Take the 2-minute tour ×
Stack Overflow is a question and answer site for professional and enthusiast programmers. It's 100% free, no registration required.

I modified the question/answer in the SO post below to remove styles, in forward order.

The question/answer removes scripts in reverse order.

It did not work. However, if I changed it back to reverse order things worked.

My guess, was that if you remove style[0], that style[1] would immediately update to become style[0], in an example w/ only two styles. Hence the loop would fail.

Is this correct?

Is the style array updated near instantaneously as it is modified?

Reference Post

var scripts  = document.getElementsByTagName("script");
for (var i=scripts.length; i--; ){
   (scripts[i]).parentNode.removeChild(scripts[i]);
}
share|improve this question
    
Absolutely, the HTMLCollection is indeed live, but this is only for some DOM methods (which in itself is rather confusing). –  Qantas 94 Heavy Jul 30 '13 at 14:35
    
I think you are correct in your guess, but you have put style in the question and scripts in the code, which one did you mean to use? Or did you want both like that? –  Gray Jul 30 '13 at 14:36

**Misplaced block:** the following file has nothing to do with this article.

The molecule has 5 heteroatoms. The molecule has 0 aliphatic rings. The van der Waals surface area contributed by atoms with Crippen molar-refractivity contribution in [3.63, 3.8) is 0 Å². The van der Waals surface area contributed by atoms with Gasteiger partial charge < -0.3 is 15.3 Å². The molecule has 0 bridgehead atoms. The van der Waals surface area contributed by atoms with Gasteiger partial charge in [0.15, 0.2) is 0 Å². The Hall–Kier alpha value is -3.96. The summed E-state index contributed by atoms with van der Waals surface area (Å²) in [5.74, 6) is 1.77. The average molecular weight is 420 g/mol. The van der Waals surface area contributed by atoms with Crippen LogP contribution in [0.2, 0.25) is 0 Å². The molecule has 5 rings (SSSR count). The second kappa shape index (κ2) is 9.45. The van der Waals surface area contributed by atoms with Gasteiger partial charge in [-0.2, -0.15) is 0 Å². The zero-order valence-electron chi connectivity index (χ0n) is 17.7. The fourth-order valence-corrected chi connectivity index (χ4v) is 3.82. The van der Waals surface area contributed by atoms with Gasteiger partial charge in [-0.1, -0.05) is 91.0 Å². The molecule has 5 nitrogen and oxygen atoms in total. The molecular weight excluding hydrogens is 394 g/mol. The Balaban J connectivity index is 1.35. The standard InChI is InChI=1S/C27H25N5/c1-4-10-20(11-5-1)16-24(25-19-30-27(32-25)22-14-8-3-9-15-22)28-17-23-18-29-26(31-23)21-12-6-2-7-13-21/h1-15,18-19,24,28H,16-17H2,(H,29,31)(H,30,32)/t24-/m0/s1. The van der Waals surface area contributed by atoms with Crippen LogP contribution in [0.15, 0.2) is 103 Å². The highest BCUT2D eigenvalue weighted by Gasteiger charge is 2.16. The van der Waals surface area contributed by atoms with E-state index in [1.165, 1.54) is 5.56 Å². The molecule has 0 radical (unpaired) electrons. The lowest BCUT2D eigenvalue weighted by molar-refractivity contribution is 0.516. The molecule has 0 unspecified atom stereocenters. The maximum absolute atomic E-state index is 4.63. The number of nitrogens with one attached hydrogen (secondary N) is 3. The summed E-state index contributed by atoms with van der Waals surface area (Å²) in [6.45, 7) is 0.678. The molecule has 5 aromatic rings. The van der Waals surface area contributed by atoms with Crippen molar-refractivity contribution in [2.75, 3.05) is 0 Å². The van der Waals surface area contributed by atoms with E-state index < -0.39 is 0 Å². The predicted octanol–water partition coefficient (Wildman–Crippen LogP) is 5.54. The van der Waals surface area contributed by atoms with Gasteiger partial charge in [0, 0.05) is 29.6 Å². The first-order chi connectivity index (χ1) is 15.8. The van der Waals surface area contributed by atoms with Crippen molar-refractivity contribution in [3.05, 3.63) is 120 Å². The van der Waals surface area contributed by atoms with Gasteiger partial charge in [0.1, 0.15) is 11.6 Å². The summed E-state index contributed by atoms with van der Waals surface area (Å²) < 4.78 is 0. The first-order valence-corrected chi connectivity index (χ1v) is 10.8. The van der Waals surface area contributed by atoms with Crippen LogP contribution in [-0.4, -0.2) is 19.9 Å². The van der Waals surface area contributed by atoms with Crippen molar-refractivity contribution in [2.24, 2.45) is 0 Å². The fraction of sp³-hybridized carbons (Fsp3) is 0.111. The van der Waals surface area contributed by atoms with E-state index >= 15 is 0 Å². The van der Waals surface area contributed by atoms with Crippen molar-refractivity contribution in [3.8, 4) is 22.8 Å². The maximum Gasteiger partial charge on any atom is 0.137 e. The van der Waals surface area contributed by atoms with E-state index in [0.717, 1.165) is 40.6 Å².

possible duplicate of javascript trying to remove all things with certain tags –  Bergi Jul 30 '13 at 14:54

2 Answers 2

up vote 2 down vote accepted

Your guess is correct; getElementsByTagName returns a live "array" (which is not actually an array, but rather a NodeList or HTMLCollection, depending on browser and version) that reflects subsequent updates to the DOM.

So, you can write:

var styles = document.getElementsByTagName("style");
while (styles.length) {
    styles[0].parentNode.removeChild(styles[0]);
}

That said, there's no reason to prefer this way. Since JavaScript is run in the same thread that paints the UI, the result of removing the styles won't take effect until after the loop is complete, so the order doesn't matter to you.

Useful MDN links:

share|improve this answer

From https://developer.mozilla.org/en-US/docs/Web/API/element.getElementsByTagName:

elements is a live NodeList (but see the note below) of found elements in the order they appear in the subtree. If no elements were found, the NodeList is empty.

So as soon as you remove elements[0], elements[0] is filled with elements[1], thus removing elements[1] (unless there was an elements[2]).

You can do it in "normal" order like this (although it's not as performant due to the repeating test of scripts.length):

var scripts  = document.getElementsByTagName("script");
while (scripts.length) {
    (scripts[0]).parentNode.removeChild(scripts[0]);
}
share|improve this answer

Your Answer

 
discard

By posting your answer, you agree to the privacy policy and terms of service.

Not the answer you're looking for? Browse other questions tagged or ask your own question.